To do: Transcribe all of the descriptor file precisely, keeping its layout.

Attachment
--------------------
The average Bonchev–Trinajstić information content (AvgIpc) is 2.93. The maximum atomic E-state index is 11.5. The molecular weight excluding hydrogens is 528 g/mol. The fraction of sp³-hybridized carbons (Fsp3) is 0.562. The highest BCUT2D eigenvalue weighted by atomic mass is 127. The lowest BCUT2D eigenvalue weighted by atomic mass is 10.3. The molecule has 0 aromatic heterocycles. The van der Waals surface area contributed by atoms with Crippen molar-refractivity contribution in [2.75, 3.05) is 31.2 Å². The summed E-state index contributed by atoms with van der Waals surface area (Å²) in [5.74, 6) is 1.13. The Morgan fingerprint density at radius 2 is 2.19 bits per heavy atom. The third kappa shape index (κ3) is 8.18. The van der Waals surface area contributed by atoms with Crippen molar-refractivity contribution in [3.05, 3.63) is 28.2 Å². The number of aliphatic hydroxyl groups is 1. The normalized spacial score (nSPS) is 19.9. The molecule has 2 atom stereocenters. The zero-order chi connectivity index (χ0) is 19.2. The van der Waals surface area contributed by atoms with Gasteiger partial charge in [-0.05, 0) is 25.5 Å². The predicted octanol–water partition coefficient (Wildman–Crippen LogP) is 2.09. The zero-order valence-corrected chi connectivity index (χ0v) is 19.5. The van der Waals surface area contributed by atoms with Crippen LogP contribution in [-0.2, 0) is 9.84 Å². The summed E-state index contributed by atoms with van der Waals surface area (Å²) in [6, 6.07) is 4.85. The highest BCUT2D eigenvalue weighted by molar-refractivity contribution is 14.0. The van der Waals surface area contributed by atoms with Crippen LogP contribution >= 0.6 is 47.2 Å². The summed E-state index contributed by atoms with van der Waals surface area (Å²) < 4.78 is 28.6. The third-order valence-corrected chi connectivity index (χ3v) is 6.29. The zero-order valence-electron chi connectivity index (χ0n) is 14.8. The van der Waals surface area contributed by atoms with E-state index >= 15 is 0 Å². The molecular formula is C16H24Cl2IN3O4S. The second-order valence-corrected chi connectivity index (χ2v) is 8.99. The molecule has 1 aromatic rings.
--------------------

The average Bonchev–Trinajstić information content (AvgIpc) is 2.93. The maximum atomic E-state index is 11.5. The molecular weight excluding hydrogens is 528 g/mol. The fraction of sp³-hybridized carbons (Fsp3) is 0.562. The highest BCUT2D eigenvalue weighted by atomic mass is 127. The lowest BCUT2D eigenvalue weighted by atomic mass is 10.3. The molecule has 0 aromatic heterocycles. The van der Waals surface area contributed by atoms with Crippen molar-refractivity contribution in [2.75, 3.05) is 31.2 Å². The summed E-state index contributed by atoms with van der Waals surface area (Å²) in [5.74, 6) is 1.13. The Morgan fingerprint density at radius 2 is 2.19 bits per heavy atom. The third kappa shape index (κ3) is 8.18. The van der Waals surface area contributed by atoms with Crippen molar-refractivity contribution in [3.05, 3.63) is 28.2 Å². The number of aliphatic hydroxyl groups is 1. The normalized spacial score (nSPS) is 19.9. The molecule has 2 atom stereocenters. The zero-order chi connectivity index (χ0) is 19.2. The van der Waals surface area contributed by atoms with Gasteiger partial charge in [-0.05, 0) is 25.5 Å². The predicted octanol–water partition coefficient (Wildman–Crippen LogP) is 2.09. The zero-order valence-corrected chi connectivity index (χ0v) is 19.5. The van der Waals surface area contributed by atoms with Crippen LogP contribution in [-0.2, 0) is 9.84 Å². The summed E-state index contributed by atoms with van der Waals surface area (Å²) in [6, 6.07) is 4.85. The highest BCUT2D eigenvalue weighted by molar-refractivity contribution is 14.0. The van der Waals surface area contributed by atoms with Crippen LogP contribution >= 0.6 is 47.2 Å². The summed E-state index contributed by atoms with van der Waals surface area (Å²) < 4.78 is 28.6. The third-order valence-corrected chi connectivity index (χ3v) is 6.29. The zero-order valence-electron chi connectivity index (χ0n) is 14.8. The van der Waals surface area contributed by atoms with E-state index >= 15 is 0 Å². The molecular formula is C16H24Cl2IN3O4S. The second-order valence-corrected chi connectivity index (χ2v) is 8.99. The molecule has 1 aromatic rings.